The History of Academic Approach

In the Beginning The Academic Approach story begins with its founder, Matthew Pietrafetta, as a PhD candidate and instructor at Columbia University in New York City. While simultaneously teaching core curriculum classes to Columbia freshmen and tutoring high school students for the SAT and ACT, Matthew took note of significant challenges that were facing these transitional students. Primary among them were disparities in test scores, college readiness, and student opportunities, as well as a chasm between test preparation and institutional education. Soon, Matthew began to look for ways to turn those challenges into opportunities for student growth and education innovation and quickly became passionate about the idea of revolutionizing test preparation. Matthew sought an alternative to traditional test prep, which for years was maligned for teaching to the test and using generic test-taking strategies for a nonexistent “average student.” The idea for Academic Approach was born in a method of test preparation based on academic skill development and customized for students at a wide range of achievement levels. Founding Principles The company itself was founded in 2001 using three principles as its bedrock: Tests are standardized. Students are not.™ There is no average student. While some may look similar on paper, students vary greatly in learning styles, personalities, and many other dimensions. Academic Approach would tailor its programs specifically to the individual student, eschewing the one-size-fits-all traditional approach. Skills-based Test Preparation.™ Strategy, tips and tricks, gaming: these are not the ways to build lasting skills and knowledge. Academic Approach would bring rigorous college readiness and enduring academic value to test preparation, enabling student growth in high school, on test day, and throughout college. Teaching Beyond the Test.™ By challenging the “teaching to the test” stereotype and working with other educators and institutions to improve academic progress holistically, Academic Approach would live out its mission to teach beyond the test. School Programs Transforming test preparation into a personalized, academically enriching form of teaching is undoubtedly beneficial and will always be at the core of Academic Approach’s mission. However, to truly maximize the company’s impact and address the larger issues of barriers to education and college access, Matthew pushed the company to find ways to reach students in underperforming schools and underserved communities. Academic Approach began to develop school program services to support students from these communities and their school leaders in raising student achievement. Directors from Academic Approach work intimately with school partners to develop readiness solutions that meet the school’s and students’ needs. In addition, Academic Approach offers scholarships, discounts to faculty children, and other discounted programs to bring high-quality instruction to a greater diversity of students. More than 50 urban schools have already partnered with Academic Approach to improve student achievement and outcomes. What’s Next Academic Approach’s one-on-one tutoring and school program services make a real difference for students who strive to maximize their academic performance and compete in the college admissions process. The educators and students served—and their remarkable growth and achievement — make Academic Approach a true [...]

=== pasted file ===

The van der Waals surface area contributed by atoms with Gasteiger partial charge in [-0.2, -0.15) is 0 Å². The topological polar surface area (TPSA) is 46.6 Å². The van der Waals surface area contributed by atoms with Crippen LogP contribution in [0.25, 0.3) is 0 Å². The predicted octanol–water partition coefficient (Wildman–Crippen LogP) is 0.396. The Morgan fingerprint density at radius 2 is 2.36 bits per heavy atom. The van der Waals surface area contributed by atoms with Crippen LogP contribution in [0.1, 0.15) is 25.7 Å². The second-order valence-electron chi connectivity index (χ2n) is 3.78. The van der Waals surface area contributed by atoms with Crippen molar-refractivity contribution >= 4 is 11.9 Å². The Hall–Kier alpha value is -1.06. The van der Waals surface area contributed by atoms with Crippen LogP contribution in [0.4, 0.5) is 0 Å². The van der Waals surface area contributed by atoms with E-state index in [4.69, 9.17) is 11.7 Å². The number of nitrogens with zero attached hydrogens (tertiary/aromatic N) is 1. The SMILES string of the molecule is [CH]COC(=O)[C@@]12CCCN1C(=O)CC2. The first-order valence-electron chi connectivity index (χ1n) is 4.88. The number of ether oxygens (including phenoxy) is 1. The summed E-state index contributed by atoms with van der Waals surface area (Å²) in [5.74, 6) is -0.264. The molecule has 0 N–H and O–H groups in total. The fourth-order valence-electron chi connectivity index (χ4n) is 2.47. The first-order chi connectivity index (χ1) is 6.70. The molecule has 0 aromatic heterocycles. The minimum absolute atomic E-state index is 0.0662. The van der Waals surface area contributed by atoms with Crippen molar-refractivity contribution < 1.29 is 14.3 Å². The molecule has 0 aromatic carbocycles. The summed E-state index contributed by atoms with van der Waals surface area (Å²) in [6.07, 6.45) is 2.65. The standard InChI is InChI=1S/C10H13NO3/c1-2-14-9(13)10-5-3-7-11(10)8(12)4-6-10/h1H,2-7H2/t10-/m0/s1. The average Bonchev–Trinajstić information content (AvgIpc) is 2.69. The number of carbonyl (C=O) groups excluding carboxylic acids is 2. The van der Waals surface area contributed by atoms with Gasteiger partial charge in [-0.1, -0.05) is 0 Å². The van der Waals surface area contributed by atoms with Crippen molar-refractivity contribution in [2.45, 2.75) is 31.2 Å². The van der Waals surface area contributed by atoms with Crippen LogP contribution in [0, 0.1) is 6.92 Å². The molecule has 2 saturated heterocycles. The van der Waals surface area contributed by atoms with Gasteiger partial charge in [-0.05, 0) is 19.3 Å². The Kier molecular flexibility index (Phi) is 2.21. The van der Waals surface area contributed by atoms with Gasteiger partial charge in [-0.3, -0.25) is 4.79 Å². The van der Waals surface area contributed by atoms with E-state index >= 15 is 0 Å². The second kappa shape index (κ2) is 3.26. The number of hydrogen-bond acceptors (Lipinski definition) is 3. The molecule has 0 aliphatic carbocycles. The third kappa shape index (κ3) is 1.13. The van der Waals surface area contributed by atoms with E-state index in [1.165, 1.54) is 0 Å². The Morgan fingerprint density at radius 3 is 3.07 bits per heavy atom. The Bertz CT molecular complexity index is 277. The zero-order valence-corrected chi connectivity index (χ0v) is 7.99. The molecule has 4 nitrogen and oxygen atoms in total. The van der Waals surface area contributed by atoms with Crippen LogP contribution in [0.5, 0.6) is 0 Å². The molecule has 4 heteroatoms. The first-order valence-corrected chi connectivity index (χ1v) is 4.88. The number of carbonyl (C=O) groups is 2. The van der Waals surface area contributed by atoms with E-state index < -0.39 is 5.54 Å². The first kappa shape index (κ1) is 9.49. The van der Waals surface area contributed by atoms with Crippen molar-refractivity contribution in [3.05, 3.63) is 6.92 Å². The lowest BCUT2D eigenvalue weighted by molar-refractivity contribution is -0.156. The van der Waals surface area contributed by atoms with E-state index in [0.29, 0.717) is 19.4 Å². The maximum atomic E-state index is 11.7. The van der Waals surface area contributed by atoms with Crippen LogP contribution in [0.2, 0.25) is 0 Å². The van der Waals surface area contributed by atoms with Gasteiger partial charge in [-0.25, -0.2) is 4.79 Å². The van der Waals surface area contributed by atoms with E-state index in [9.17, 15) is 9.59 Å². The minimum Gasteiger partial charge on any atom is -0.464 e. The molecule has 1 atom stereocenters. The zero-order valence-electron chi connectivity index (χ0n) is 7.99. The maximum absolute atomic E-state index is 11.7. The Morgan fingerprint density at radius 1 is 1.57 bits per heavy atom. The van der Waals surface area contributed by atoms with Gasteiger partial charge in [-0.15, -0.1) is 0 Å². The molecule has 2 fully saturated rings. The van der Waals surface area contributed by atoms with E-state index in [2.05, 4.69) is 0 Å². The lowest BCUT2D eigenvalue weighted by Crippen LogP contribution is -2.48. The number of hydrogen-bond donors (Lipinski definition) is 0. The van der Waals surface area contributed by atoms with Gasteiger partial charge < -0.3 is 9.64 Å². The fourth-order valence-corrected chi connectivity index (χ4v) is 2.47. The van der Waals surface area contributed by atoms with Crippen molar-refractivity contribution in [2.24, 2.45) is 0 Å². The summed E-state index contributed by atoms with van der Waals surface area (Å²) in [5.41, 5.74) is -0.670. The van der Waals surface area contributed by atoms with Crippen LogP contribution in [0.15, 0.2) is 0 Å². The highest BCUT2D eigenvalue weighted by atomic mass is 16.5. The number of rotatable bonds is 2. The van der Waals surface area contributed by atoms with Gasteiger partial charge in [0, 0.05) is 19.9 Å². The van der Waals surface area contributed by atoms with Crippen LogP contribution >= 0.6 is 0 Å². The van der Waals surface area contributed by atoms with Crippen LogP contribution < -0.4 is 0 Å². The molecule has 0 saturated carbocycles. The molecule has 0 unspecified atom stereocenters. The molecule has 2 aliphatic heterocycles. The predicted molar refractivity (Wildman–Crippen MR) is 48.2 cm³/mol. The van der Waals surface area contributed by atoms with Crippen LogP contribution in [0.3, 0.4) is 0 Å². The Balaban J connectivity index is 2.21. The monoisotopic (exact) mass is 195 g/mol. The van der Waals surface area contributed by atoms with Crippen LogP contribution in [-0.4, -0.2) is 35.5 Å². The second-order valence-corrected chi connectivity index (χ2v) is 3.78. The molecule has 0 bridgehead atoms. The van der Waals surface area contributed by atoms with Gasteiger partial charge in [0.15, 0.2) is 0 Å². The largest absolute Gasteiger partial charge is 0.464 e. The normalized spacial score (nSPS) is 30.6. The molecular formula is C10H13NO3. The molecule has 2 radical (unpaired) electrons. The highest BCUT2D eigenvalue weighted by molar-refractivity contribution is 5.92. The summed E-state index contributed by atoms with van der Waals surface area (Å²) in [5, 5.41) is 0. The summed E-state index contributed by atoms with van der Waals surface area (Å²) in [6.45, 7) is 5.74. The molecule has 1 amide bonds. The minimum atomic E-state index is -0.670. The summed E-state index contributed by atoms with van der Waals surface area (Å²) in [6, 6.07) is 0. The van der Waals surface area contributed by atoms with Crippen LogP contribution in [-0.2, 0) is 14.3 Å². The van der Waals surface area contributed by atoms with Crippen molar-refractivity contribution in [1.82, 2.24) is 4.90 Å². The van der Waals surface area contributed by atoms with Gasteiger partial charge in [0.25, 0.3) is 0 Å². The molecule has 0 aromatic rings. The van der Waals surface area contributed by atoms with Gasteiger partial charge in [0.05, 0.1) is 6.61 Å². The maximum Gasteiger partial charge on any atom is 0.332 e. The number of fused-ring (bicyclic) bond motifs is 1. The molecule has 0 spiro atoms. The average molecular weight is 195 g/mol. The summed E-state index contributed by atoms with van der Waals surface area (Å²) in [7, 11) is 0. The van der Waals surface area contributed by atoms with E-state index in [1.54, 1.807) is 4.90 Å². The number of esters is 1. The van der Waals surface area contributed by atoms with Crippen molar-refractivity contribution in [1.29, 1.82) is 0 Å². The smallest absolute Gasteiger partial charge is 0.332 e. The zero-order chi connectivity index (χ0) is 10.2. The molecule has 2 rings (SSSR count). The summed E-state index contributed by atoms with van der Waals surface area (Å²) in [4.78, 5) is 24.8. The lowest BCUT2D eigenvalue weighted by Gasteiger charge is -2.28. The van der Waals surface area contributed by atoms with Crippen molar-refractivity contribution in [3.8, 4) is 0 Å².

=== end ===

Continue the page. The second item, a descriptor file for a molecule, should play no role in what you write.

College Readiness Summer Seminar